This is a description of hellfire - eternal torment of all those who refuse to put their trust in Jesus. Jesus bore God's wrath as a substitute for those who cast their sins on Him and who put their trust in Him. But if Christ's substitutionary atonement is rejected, nothing but wrath remains. The word atonement itself means a covering of wrath. That’s why modernist churches and translations no longer translate it as atonement, and why they have removed the word atonement from their hymnals. Modernists don't want to think about God's wrath. But God's eternal wrath is real. Granted, it is an uncomfortable subject, but it is inexcusable that preachers do not warn people of the wrath to come. In Ezekiel 3 God told Ezekiel that if he did not warn people to flee from the wrath of God he would have their blood on his hands. Modern preachers who refuse to warn people of God's eternal wrath do indeed have the blood of sinners on their hands.
Yet preachers not only do not warn people of God's eternal wrath, they deny it. And it is not just unbelieving preachers who deny it. It is become more and more popular for evangelicals and even Reformed people to deny the reality of hell as a place of eternal torment. Recently the pope denied that hell is a real place. He claims it is just a metaphor of suffering and a metaphor of the discomfort we have apart from God. But look at what this passage says,
It says first, "he will be tormented with fire and sulfur before the holy angels and before the Lamb." The word for torment means ongoing pain or torture. So hell is torture. When the rich man went to hell he said, "I am in agony in this flame" (Luke 16:24). He was conscious, he was talking, and he was feeling pain. If hell produces such agony, no wonder Luke 13:28 says that there will be weeping in hell. As one theologian worded it, "Weeping is not something we get a grip on; it is something that grips us."7 He went on to say,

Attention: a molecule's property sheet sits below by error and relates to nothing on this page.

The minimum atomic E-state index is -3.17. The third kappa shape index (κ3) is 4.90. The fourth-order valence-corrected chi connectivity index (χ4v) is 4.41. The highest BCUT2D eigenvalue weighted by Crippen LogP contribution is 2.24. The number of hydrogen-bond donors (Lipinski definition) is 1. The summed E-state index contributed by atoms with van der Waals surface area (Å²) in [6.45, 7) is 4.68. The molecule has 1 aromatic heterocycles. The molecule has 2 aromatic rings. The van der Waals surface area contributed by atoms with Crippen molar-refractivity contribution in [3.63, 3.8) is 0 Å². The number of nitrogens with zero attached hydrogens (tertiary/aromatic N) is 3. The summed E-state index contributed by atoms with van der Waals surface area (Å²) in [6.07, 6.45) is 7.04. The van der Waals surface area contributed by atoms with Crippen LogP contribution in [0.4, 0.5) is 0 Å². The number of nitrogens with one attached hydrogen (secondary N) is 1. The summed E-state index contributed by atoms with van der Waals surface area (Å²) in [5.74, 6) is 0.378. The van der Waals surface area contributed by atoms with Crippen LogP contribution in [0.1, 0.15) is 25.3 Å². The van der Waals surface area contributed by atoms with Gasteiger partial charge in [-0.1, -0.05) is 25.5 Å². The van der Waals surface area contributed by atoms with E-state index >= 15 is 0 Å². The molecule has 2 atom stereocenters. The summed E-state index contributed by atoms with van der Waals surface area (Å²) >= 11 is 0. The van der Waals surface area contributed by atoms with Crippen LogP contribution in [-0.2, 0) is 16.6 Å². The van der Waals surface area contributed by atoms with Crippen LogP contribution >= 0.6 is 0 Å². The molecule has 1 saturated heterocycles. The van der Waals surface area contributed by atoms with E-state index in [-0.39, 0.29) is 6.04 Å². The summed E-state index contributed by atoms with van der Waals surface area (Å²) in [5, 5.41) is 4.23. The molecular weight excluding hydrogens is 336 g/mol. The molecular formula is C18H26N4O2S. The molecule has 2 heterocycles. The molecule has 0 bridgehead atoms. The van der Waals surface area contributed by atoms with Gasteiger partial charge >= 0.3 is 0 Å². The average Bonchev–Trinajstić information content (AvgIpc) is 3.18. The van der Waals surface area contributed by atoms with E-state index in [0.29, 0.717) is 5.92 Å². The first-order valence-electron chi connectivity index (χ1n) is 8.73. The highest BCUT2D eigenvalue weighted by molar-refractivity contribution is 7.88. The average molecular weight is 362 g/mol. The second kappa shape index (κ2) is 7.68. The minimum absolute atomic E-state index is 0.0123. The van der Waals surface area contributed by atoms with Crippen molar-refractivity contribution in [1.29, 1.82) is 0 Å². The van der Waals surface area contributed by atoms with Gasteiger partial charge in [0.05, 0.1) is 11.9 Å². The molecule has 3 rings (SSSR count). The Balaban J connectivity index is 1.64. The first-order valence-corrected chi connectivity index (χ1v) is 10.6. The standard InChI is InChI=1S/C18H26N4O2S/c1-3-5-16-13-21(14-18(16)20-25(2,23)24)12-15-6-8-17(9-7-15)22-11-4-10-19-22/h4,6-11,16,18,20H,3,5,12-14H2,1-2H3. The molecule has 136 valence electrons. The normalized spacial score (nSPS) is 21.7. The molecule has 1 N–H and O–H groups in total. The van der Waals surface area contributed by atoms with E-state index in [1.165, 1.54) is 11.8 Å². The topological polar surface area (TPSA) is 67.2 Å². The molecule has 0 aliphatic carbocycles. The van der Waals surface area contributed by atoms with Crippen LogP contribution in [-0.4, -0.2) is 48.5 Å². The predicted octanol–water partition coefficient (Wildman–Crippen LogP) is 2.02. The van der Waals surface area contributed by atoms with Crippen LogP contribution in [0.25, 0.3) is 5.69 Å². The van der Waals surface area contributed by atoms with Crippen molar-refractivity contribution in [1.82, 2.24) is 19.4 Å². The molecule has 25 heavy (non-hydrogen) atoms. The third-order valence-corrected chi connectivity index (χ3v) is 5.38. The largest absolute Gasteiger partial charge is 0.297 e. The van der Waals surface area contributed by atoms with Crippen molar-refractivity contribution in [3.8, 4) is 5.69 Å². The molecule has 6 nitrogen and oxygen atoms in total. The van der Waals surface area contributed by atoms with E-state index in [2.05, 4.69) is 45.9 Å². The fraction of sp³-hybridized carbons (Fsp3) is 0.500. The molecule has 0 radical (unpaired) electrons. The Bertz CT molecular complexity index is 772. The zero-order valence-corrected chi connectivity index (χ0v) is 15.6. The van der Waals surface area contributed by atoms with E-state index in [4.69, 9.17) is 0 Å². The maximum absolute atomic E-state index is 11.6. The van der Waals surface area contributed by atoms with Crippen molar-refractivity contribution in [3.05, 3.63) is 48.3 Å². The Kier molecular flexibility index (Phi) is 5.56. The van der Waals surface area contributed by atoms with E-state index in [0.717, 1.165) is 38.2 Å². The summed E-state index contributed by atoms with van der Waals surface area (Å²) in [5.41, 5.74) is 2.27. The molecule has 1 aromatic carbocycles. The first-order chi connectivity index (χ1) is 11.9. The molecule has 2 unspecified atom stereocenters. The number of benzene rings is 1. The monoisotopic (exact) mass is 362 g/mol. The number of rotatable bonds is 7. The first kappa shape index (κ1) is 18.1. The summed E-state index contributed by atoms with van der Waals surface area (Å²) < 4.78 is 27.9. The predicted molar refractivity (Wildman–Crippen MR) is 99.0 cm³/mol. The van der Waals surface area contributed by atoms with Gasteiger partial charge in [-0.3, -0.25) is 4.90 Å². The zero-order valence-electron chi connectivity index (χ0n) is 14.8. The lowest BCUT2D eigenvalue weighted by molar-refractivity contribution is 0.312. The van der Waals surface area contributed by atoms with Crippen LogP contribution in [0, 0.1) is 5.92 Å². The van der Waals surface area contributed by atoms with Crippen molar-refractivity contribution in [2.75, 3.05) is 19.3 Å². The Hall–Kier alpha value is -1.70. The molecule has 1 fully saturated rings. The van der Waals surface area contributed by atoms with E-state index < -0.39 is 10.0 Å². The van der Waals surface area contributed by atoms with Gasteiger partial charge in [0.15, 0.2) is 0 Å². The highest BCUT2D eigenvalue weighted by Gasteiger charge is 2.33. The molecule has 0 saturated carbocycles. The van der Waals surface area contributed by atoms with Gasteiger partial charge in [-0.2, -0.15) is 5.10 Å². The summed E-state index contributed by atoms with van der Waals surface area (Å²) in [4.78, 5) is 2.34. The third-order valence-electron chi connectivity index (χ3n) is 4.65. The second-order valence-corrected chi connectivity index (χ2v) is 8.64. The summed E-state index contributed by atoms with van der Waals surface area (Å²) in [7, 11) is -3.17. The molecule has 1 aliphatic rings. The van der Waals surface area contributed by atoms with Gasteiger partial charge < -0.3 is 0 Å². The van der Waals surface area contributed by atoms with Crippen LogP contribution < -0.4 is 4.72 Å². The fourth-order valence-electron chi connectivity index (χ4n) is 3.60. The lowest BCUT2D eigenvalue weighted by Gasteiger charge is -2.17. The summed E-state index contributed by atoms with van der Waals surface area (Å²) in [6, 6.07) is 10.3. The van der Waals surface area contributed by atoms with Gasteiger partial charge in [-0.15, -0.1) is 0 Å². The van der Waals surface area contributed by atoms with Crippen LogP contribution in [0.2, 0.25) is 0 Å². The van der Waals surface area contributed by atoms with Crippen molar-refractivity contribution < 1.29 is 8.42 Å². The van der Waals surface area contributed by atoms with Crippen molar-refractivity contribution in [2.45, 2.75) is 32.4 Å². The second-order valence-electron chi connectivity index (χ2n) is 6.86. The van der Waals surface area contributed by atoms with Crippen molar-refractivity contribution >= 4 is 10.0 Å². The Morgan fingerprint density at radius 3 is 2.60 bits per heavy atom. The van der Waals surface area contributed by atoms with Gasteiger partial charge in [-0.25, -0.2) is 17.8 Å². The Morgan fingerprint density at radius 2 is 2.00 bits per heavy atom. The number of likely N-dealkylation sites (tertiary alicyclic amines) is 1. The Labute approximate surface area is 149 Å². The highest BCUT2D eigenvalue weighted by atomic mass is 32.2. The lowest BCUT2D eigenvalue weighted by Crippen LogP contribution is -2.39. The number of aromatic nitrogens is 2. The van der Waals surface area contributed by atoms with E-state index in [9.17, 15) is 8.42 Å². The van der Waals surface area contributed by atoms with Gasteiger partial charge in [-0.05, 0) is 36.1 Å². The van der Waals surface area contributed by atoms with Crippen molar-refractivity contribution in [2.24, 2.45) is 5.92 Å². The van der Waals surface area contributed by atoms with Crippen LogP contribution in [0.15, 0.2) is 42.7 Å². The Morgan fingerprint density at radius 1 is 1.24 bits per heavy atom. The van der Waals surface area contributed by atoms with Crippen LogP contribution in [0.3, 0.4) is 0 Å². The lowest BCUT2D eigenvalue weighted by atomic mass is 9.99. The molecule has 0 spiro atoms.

Recall how you were affected when you last heard someone weep. Remember how you were moved with compassion to want to protect and restore that person? The Lord wants us to know and consider what an upsetting experience it is for the person in hell.
This is not only a motivation to repent and believe in Christ, it is also a motivation to share the Gospel with others. We should have compassion on them; we should witness to them.
If hell is torture, no wonder Jesus said that there would be "wailing" in hell (Matt. 13:42). Wailing is so intense that it is disturbing; even frightening. John Thomas says,
...wailing... is the pitiable bawl of a soul seeking escape, hurt beyond repair, eternally damaged. A wail is sound gone grotesque because of conclusions we can't live with.
And if people convulse with wailing, it is no wonder that Jesus says that this would lead to "gnashing of teeth" (Luke 13:28). Some have thought that the gnashing flows from anger, or frustrations. Others think that it is the gritting of the teeth as a defense against crying out or an intense pause when one is too weary to cry out any longer. Either way, this pain lasts for eternity.
You can see why preachers shy away from this kind of doctrine. It is what one person called "That Hideous Doctrine." He believed the doctrine, but he said that it was hideous to even think about it. Yet Jesus calls us to do just that, and the book of Revelation calls us to do just that. It is for our good that we think about hell.
Now, some try to explain away the word "forever" and say that hell instantly annihilates a person and he ends his existence; that forever does not mean unending consciousness, but unending non-existence. So they deny that the person is in hell forever. There are a couple problems with that. The first problem with that is that the exact same word "forever" is used of both heaven and hell in the same verses. If forever means a short time then we have no hope of being in heaven for anything more than a short time. Eternity is endlessness. So it is no wonder that people don't want to think about hell, or try to explain hell away. It is a place of endless torment. It is no wonder to me that people put their trust in Jesus Christ when considering an eternity in the fires of hell. It is a motivation to believe the Gospel, and the refusal of the church to preach on hell undercuts the success of the Gospel. We for sure are not imitating Jesus.